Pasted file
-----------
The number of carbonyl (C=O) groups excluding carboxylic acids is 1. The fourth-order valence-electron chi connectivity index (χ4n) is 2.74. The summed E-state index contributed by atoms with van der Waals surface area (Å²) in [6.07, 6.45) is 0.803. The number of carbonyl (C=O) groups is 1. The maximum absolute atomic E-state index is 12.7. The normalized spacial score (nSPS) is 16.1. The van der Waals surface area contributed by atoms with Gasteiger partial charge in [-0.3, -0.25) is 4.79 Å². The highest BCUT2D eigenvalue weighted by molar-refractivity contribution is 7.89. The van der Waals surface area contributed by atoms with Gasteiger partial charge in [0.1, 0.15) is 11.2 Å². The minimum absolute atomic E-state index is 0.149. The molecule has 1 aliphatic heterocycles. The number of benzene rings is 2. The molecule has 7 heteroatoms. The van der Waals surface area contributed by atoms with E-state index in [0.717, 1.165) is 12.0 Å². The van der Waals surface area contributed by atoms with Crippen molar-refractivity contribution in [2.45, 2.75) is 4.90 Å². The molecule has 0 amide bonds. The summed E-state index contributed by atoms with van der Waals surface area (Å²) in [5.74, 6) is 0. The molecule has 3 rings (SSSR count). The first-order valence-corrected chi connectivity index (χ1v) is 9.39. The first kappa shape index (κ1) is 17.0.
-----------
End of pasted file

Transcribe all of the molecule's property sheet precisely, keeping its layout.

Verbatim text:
The number of carbonyl (C=O) groups excluding carboxylic acids is 1. The fourth-order valence-electron chi connectivity index (χ4n) is 2.74. The summed E-state index contributed by atoms with van der Waals surface area (Å²) in [6.07, 6.45) is 0.803. The number of carbonyl (C=O) groups is 1. The maximum absolute atomic E-state index is 12.7. The normalized spacial score (nSPS) is 16.1. The van der Waals surface area contributed by atoms with Gasteiger partial charge in [-0.3, -0.25) is 4.79 Å². The highest BCUT2D eigenvalue weighted by molar-refractivity contribution is 7.89. The van der Waals surface area contributed by atoms with Gasteiger partial charge in [0.1, 0.15) is 11.2 Å². The minimum absolute atomic E-state index is 0.149. The molecule has 1 aliphatic heterocycles. The number of benzene rings is 2. The molecule has 7 heteroatoms. The van der Waals surface area contributed by atoms with E-state index in [0.717, 1.165) is 12.0 Å². The van der Waals surface area contributed by atoms with Crippen molar-refractivity contribution in [2.45, 2.75) is 4.90 Å². The molecule has 0 amide bonds. The summed E-state index contributed by atoms with van der Waals surface area (Å²) in [5.74, 6) is 0. The molecule has 3 rings (SSSR count). The first-order valence-corrected chi connectivity index (χ1v) is 9.39. The first kappa shape index (κ1) is 17.0.